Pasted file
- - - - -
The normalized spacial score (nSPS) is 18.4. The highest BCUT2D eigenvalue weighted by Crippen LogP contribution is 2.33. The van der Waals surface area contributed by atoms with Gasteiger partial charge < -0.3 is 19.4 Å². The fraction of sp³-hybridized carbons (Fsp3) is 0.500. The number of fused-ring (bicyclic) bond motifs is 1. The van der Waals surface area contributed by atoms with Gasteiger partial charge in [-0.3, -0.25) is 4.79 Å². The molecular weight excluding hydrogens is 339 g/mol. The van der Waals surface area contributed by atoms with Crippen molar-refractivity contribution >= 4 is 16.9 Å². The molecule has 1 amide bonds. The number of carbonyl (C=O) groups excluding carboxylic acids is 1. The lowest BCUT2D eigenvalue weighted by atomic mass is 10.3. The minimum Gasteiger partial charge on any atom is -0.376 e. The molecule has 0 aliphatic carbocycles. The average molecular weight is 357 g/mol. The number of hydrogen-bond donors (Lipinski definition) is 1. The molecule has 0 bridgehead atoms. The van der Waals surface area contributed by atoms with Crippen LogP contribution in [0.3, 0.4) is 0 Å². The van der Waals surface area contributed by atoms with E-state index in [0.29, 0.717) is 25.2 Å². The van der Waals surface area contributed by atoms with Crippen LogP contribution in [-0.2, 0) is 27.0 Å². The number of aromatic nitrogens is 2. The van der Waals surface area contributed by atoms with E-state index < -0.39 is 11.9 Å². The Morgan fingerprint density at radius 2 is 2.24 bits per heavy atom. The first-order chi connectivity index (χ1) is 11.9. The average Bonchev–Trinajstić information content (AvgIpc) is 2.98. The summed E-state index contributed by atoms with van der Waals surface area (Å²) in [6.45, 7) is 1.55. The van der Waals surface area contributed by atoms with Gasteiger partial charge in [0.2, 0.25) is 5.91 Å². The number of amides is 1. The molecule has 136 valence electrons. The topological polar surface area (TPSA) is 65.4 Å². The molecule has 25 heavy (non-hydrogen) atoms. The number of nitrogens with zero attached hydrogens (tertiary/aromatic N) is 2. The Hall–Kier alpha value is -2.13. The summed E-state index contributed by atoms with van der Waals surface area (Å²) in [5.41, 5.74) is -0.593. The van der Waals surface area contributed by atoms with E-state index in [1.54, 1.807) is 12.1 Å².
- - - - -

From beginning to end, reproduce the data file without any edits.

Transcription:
The normalized spacial score (nSPS) is 18.4. The highest BCUT2D eigenvalue weighted by Crippen LogP contribution is 2.33. The van der Waals surface area contributed by atoms with Gasteiger partial charge < -0.3 is 19.4 Å². The fraction of sp³-hybridized carbons (Fsp3) is 0.500. The number of fused-ring (bicyclic) bond motifs is 1. The van der Waals surface area contributed by atoms with Gasteiger partial charge in [-0.3, -0.25) is 4.79 Å². The molecular weight excluding hydrogens is 339 g/mol. The van der Waals surface area contributed by atoms with Crippen molar-refractivity contribution >= 4 is 16.9 Å². The molecule has 1 amide bonds. The number of carbonyl (C=O) groups excluding carboxylic acids is 1. The lowest BCUT2D eigenvalue weighted by atomic mass is 10.3. The minimum Gasteiger partial charge on any atom is -0.376 e. The molecule has 0 aliphatic carbocycles. The average molecular weight is 357 g/mol. The number of hydrogen-bond donors (Lipinski definition) is 1. The molecule has 0 bridgehead atoms. The van der Waals surface area contributed by atoms with Crippen LogP contribution in [0.3, 0.4) is 0 Å². The van der Waals surface area contributed by atoms with E-state index in [0.29, 0.717) is 25.2 Å². The van der Waals surface area contributed by atoms with Crippen LogP contribution in [-0.2, 0) is 27.0 Å². The number of aromatic nitrogens is 2. The van der Waals surface area contributed by atoms with E-state index < -0.39 is 11.9 Å². The Morgan fingerprint density at radius 2 is 2.24 bits per heavy atom. The first-order chi connectivity index (χ1) is 11.9. The average Bonchev–Trinajstić information content (AvgIpc) is 2.98. The summed E-state index contributed by atoms with van der Waals surface area (Å²) in [6.45, 7) is 1.55. The van der Waals surface area contributed by atoms with Gasteiger partial charge in [0.2, 0.25) is 5.91 Å². The number of amides is 1. The molecule has 136 valence electrons. The topological polar surface area (TPSA) is 65.4 Å². The molecule has 25 heavy (non-hydrogen) atoms. The number of nitrogens with zero attached hydrogens (tertiary/aromatic N) is 2. The Hall–Kier alpha value is -2.13. The summed E-state index contributed by atoms with van der Waals surface area (Å²) in [5.41, 5.74) is -0.593. The van der Waals surface area contributed by atoms with E-state index in [1.54, 1.807) is 12.1 Å².